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Suicide Squad #1-2 (review)

Writer: Tom Taylor

Artist: Bruno Redondo

DC Comics, February – March 2020

We recently re-read American writer John Ostrander’s brilliant 1980s title, Suicide Squad. The concept of captured super-powered villains coerced into secret government missions still leaves us with the opinion that Mr Ostrander was engaging in the preparation and delivery of comic book haute cuisine. 

And over thirty years later, DC Comics, one of the two big US publishers of superhero comics, has (for the fourth time?) relaunched Suicide Squad. This critique is of issues 1 and 2 of this newly minted title. (This is not the first time we have reviewed a Suicide Squad story – see, for example, this critique  A retrospective of Mr Ostrander’s original work will be forthcoming later this year. )

This time the cobbled-together team of masked criminals are compelled to stop a band of young, idealistic millennial superheroes called The Revolutionaries.

Leading the pack are two of the mainstays of Suicide Squad: The master assassin Deadshot (we are told he is on the verge of a nervous breakdown, but we are not told why) and the brawler Harley Quinn, an omnipresent character within DC Comics over the past five years or so. The Squad’s ruthless leader, Amanda Waller, is a background player – we are told that she has resigned from her job. (We celebrated Amanda Waller’s 30th birthday two years ago – ). 

The opening scene of the first issue is near the Western Australian Maritime Museum in Fremantle, Australia. We can see the distinctive domed building of the Museum in the first panel. Missing from the landscape is the retired diesel submarine HMAS Ovens, on dry dock to the south of the museum building.

Instead, we have three new nuclear submarines parked in its place. We are told by Waller’s replacement these submarines have been recently acquired by the Royal Australian Navy from United States defence contractors.

That would be an enormous surprise to the RAN, who in February 2019 signed a USD 35 billion contract to the French shipbuilder Naval Group for the construction of twelve Scorpene-class diesel submarines to be completed in the mid-2030s. Garden Island, across the water from Fremantle, is the home of the Australian Submarine Squadron – why not set the scene there?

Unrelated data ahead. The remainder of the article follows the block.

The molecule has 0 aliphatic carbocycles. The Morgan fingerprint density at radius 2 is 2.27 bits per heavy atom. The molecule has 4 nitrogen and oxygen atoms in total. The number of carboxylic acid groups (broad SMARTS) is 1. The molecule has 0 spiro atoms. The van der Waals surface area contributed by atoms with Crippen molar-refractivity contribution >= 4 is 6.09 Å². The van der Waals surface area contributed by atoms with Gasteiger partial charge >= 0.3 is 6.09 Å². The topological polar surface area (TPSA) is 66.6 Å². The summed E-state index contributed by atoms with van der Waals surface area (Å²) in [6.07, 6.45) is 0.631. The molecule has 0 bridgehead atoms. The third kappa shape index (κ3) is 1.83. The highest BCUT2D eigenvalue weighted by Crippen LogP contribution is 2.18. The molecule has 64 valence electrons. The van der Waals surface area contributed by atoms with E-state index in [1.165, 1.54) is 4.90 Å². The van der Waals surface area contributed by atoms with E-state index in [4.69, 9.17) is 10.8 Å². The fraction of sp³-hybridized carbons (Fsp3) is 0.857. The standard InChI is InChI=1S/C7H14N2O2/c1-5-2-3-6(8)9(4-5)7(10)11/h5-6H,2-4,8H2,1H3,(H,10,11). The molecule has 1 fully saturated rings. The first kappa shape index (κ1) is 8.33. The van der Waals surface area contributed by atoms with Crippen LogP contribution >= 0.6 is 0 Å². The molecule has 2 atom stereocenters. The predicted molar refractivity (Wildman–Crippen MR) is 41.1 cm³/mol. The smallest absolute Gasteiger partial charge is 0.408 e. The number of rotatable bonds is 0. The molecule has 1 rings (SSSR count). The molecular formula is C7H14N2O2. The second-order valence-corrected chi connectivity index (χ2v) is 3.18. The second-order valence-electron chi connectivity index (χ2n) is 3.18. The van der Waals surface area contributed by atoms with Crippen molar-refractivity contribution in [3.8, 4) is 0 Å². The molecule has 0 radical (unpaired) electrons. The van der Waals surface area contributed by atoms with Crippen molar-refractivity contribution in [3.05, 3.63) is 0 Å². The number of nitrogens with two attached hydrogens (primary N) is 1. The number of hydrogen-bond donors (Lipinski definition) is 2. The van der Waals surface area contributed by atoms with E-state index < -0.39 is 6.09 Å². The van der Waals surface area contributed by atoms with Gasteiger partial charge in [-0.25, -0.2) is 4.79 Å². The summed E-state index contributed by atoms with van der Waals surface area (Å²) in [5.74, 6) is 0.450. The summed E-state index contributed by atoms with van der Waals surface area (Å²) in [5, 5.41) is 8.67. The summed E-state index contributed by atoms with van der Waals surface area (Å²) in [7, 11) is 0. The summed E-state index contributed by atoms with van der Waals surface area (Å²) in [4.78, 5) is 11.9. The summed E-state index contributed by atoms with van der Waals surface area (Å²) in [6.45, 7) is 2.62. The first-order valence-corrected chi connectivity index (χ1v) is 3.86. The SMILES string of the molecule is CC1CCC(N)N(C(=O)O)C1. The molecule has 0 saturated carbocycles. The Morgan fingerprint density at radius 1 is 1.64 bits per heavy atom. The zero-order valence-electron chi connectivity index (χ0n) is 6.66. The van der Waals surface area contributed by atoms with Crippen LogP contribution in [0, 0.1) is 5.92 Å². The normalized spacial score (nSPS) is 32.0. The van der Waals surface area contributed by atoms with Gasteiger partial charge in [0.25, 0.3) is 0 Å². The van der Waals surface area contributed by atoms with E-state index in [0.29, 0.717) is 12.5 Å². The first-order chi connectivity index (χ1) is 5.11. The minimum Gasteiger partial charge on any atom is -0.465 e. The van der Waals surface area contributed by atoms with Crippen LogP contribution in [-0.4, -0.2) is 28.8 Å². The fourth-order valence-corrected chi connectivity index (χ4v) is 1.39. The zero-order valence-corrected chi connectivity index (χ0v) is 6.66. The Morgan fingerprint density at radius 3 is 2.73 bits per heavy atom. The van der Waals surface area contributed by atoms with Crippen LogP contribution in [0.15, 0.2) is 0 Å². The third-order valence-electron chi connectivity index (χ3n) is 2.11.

And since when is a senior officer of the navy a “general” instead of an admiral or even a mere commodore?  Writer Tom Taylor is an Australian, perhaps best known in his homeland for his work on another submarine adventure, The Deep for Gestalt Comics: his sloppy research on the subject matter of this comic has no real excuse. 

The Revolutionaries are captured by the Squad, and turned by the Squad’s new handler, a man named Lok. Lok is the quintessential spook: scarred, in a matte suit, and of the view that his minions are entirely expendable. Off they go to facilitate a failed rigged election of a fictional nation, echoing the United States’ involvement in the installation of Augusto Pinochet in Chile, Manuel Noriega in Panama, and others. The second issue makes it plain that the Revolutionaries have their own agenda notwithstanding miniature bombs embedded into their bodies by Lok. 

Artist Bruno Redondo is a long-time creative partner of Mr Taylor. Mr Redondo does a wonderful job in rendering the characters in shadow, particularly The Shark, a menacing villain from the pages of Green Lantern.


But as for the rest of the story? It is far removed from Mr Ostrander’s magic. Mr Ostrander mixed up likeable characters with the detestable, so as to contrast and add depth. Of the cast here, instead, we have a small truckload of posturing blowhards, a callous deep state operative (clearly telegraphed as a bad guy given he detests the Revolutionaries’ attack on a US/Mexican border immigration detention centre), and assorted nut jobs and monsters. The character tension is intended to sit within the awkward amalgamation of two teams who killed half of the other’s members during their first encounter. It has the finesse of mashed potatoes. 

One last thing – an editorial fumble and drop. One upon a time, American comic books were filled with advertisements for Saturday morning cartoons, action toys, and Hostess Pies. In these two issues, DC Comics are advertising a new line of comics, plainly orientated towards a young, female, teen market, and each incorporating some of DC Comics’ hallmark character concepts (Green Lantern Batgirl, and Wonder Woman). How does this work in a comic featuring a man’s head being punched through by a cyborg fist, or another man being executed at point blank range? Here is an example: on the left is the execution, and on the right is an advertisement for the adventures of Wonder Woman as a teen: